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Muslims of Canada (MoC) is an initiative started by AMPAC which evolved from our initial chapter called Muslims of Alberta (MoA). MoC showcases Muslim talent from all walks of life and features people who have had a positive impact upon the greater community we live in.
hi Aisha Ali is a twenty three year old Registered Respiratory Therapist and mother to a three-and-a-half year old boy.
“My father passed away in July 2018, then I experienced this urge to write. So, I started writing again. My first poems were for him and it really became a means of release for me. A means for me to express how I was feeling and especially after having a son and after having somebody in your life pass away and having all these responsibilities-it’s hard to stop and take time to actually breathe.
To me, my writing was a means for me to breathe, in a very private manner that nobody else would really like judge me for, I would say it started.
My poetry- I’m putting it out there so that- it’s a means of healing for me and I hope that somebody can see themselves through my pain. Also, it could be a means of healing for someone else. So, once I put it out there, it’s out there. Whatever they think of you is not you, you shouldn’t want their affirmation or their validation, you should have that within yourself.” “My name is Mergim Binakaj. It’s an Albanian name. Binakaj means ‘of twins’ so basically some ancestor of mine must have been a twin!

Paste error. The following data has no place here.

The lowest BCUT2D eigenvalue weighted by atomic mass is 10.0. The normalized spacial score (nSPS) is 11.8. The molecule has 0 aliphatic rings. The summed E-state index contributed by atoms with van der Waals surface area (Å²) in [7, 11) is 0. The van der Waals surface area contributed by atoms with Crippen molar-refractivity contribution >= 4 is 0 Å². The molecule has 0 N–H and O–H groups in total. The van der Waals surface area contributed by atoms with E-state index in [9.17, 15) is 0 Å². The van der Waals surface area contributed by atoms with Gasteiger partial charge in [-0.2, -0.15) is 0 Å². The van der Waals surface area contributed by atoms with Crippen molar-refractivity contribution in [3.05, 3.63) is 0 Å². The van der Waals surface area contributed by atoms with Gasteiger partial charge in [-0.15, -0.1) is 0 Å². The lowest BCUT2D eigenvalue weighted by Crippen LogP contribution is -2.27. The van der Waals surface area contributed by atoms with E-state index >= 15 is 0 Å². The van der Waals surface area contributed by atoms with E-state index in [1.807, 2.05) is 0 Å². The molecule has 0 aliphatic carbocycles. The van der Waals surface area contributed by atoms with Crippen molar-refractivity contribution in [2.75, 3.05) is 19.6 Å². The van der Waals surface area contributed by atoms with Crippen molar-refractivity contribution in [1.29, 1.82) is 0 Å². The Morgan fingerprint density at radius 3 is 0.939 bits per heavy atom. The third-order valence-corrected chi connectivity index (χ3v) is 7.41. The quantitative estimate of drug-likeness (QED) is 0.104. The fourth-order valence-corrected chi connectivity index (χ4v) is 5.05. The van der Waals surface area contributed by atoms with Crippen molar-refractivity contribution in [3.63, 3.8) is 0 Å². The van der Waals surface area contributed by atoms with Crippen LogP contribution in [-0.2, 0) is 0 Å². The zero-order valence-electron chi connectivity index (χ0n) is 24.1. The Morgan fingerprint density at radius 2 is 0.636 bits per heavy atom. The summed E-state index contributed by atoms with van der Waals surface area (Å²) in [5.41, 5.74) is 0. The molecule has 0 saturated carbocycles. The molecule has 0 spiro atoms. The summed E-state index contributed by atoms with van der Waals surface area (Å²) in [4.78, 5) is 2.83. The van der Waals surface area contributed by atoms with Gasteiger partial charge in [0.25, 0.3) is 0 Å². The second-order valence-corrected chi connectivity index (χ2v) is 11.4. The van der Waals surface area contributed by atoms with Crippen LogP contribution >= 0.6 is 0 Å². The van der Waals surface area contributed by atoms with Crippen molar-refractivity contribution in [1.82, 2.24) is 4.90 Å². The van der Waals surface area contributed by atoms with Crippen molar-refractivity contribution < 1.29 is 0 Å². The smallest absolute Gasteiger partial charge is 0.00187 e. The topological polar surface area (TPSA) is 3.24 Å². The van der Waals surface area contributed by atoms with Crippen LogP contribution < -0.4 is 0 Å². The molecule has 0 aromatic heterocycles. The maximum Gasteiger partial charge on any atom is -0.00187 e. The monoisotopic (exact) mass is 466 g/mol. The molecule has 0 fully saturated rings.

My first name is Mergim.
‘Mergim’, translates as ‘to be outside your homeland’.
It was because my parents had escaped to Germany as refugees in 1993. My mother was pregnant with me and she had to sneak across the Czech border to family-friends waiting on the other side in Germany.
What does that mean to me? Oh man, I’m just really thankful that I have this name, because to me it just seems so oddly fitting with who I am becoming, and have become, thus far.
Because it’s a reminder of your roots.
Ultimately, you know, what is home? Where is home? Home is not only just a geographical space, but it’s also the symbols and the values that you were raised with. It’s something I don’t consciously think about, but you know, when I think about it now… it’s just beautiful.
What I like about my name is that I’ve grown to appreciate it. I hated it as a kid. You know…being called in attendance and it getting botched. ‘Mergim Binakaj’ is not an easy name to read in class, but now, it’s the first reminder to the person I’m engaging with, that ‘this person is not like other people’.
To me that always becomes an opportunity to bring up who I am, bring up my culture, bring up my faith. It’s a position of privilege, and I think to me actually, I treat it like a responsibility.
It’s come to a point now where it’s important for me to be overt with my Islam. There are folks who have a narrow perception of what other Muslims are like.” 1/2
Mergim Binakaj is an Edmonton-based human rights activist, proud mipster (Muslim/hipster, although he’d never admit it), and a medical student at the University of Alberta.